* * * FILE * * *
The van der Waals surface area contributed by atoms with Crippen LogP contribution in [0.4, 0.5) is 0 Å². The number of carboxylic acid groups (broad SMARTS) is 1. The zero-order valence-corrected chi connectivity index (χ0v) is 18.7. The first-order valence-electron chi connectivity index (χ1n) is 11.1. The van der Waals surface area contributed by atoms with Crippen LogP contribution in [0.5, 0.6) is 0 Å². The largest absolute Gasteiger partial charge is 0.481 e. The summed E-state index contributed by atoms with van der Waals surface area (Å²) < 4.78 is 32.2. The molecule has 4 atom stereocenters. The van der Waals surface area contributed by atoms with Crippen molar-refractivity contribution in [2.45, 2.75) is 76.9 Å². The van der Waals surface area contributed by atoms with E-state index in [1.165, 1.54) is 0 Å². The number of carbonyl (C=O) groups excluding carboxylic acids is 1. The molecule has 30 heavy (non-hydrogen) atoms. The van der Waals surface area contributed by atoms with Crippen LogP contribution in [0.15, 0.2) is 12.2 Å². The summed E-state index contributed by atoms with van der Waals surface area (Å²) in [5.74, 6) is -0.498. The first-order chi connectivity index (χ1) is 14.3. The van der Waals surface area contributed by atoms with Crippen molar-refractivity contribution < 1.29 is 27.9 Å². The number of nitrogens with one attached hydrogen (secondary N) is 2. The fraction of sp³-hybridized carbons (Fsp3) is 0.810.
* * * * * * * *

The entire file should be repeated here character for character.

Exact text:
The van der Waals surface area contributed by atoms with Crippen LogP contribution in [0.4, 0.5) is 0 Å². The number of carboxylic acid groups (broad SMARTS) is 1. The zero-order valence-corrected chi connectivity index (χ0v) is 18.7. The first-order valence-electron chi connectivity index (χ1n) is 11.1. The van der Waals surface area contributed by atoms with Crippen LogP contribution in [0.5, 0.6) is 0 Å². The largest absolute Gasteiger partial charge is 0.481 e. The summed E-state index contributed by atoms with van der Waals surface area (Å²) < 4.78 is 32.2. The molecule has 4 atom stereocenters. The van der Waals surface area contributed by atoms with Crippen molar-refractivity contribution in [2.45, 2.75) is 76.9 Å². The van der Waals surface area contributed by atoms with E-state index in [1.165, 1.54) is 0 Å². The number of carbonyl (C=O) groups excluding carboxylic acids is 1. The molecule has 30 heavy (non-hydrogen) atoms. The van der Waals surface area contributed by atoms with Crippen LogP contribution in [0.15, 0.2) is 12.2 Å². The summed E-state index contributed by atoms with van der Waals surface area (Å²) in [5.74, 6) is -0.498. The first-order chi connectivity index (χ1) is 14.3. The van der Waals surface area contributed by atoms with Crippen molar-refractivity contribution < 1.29 is 27.9 Å². The number of nitrogens with one attached hydrogen (secondary N) is 2. The fraction of sp³-hybridized carbons (Fsp3) is 0.810.